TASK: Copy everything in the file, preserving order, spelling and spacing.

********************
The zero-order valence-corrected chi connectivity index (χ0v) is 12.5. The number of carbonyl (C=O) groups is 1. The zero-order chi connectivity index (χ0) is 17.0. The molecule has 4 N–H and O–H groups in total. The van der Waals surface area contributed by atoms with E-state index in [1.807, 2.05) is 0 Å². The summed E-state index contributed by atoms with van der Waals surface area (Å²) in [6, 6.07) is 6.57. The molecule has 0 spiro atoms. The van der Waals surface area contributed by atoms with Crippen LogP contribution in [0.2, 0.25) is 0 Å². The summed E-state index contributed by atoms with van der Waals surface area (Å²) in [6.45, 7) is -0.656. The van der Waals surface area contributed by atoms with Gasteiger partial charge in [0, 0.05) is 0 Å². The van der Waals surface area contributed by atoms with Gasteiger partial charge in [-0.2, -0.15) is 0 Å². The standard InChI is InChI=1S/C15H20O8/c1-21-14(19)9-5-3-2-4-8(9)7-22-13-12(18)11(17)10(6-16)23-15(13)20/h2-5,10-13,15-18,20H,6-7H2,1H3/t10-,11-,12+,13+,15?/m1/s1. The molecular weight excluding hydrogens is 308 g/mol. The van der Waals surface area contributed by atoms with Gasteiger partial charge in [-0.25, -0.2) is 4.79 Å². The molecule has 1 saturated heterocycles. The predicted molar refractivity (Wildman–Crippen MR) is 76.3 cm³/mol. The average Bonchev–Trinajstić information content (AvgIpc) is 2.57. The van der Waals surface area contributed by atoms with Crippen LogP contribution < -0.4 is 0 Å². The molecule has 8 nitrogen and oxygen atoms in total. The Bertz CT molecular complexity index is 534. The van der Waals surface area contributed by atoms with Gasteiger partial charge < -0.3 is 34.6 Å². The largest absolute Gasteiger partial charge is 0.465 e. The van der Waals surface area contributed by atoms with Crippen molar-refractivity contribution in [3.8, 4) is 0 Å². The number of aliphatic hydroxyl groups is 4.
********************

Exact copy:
The zero-order valence-corrected chi connectivity index (χ0v) is 12.5. The number of carbonyl (C=O) groups is 1. The zero-order chi connectivity index (χ0) is 17.0. The molecule has 4 N–H and O–H groups in total. The van der Waals surface area contributed by atoms with E-state index in [1.807, 2.05) is 0 Å². The summed E-state index contributed by atoms with van der Waals surface area (Å²) in [6, 6.07) is 6.57. The molecule has 0 spiro atoms. The van der Waals surface area contributed by atoms with Crippen LogP contribution in [0.2, 0.25) is 0 Å². The summed E-state index contributed by atoms with van der Waals surface area (Å²) in [6.45, 7) is -0.656. The van der Waals surface area contributed by atoms with Gasteiger partial charge in [0, 0.05) is 0 Å². The van der Waals surface area contributed by atoms with Gasteiger partial charge in [-0.2, -0.15) is 0 Å². The standard InChI is InChI=1S/C15H20O8/c1-21-14(19)9-5-3-2-4-8(9)7-22-13-12(18)11(17)10(6-16)23-15(13)20/h2-5,10-13,15-18,20H,6-7H2,1H3/t10-,11-,12+,13+,15?/m1/s1. The molecular weight excluding hydrogens is 308 g/mol. The van der Waals surface area contributed by atoms with Gasteiger partial charge in [-0.25, -0.2) is 4.79 Å². The molecule has 1 saturated heterocycles. The predicted molar refractivity (Wildman–Crippen MR) is 76.3 cm³/mol. The average Bonchev–Trinajstić information content (AvgIpc) is 2.57. The van der Waals surface area contributed by atoms with Crippen LogP contribution < -0.4 is 0 Å². The molecule has 8 nitrogen and oxygen atoms in total. The Bertz CT molecular complexity index is 534. The van der Waals surface area contributed by atoms with Gasteiger partial charge < -0.3 is 34.6 Å². The largest absolute Gasteiger partial charge is 0.465 e. The van der Waals surface area contributed by atoms with Crippen molar-refractivity contribution in [3.8, 4) is 0 Å². The number of aliphatic hydroxyl groups is 4.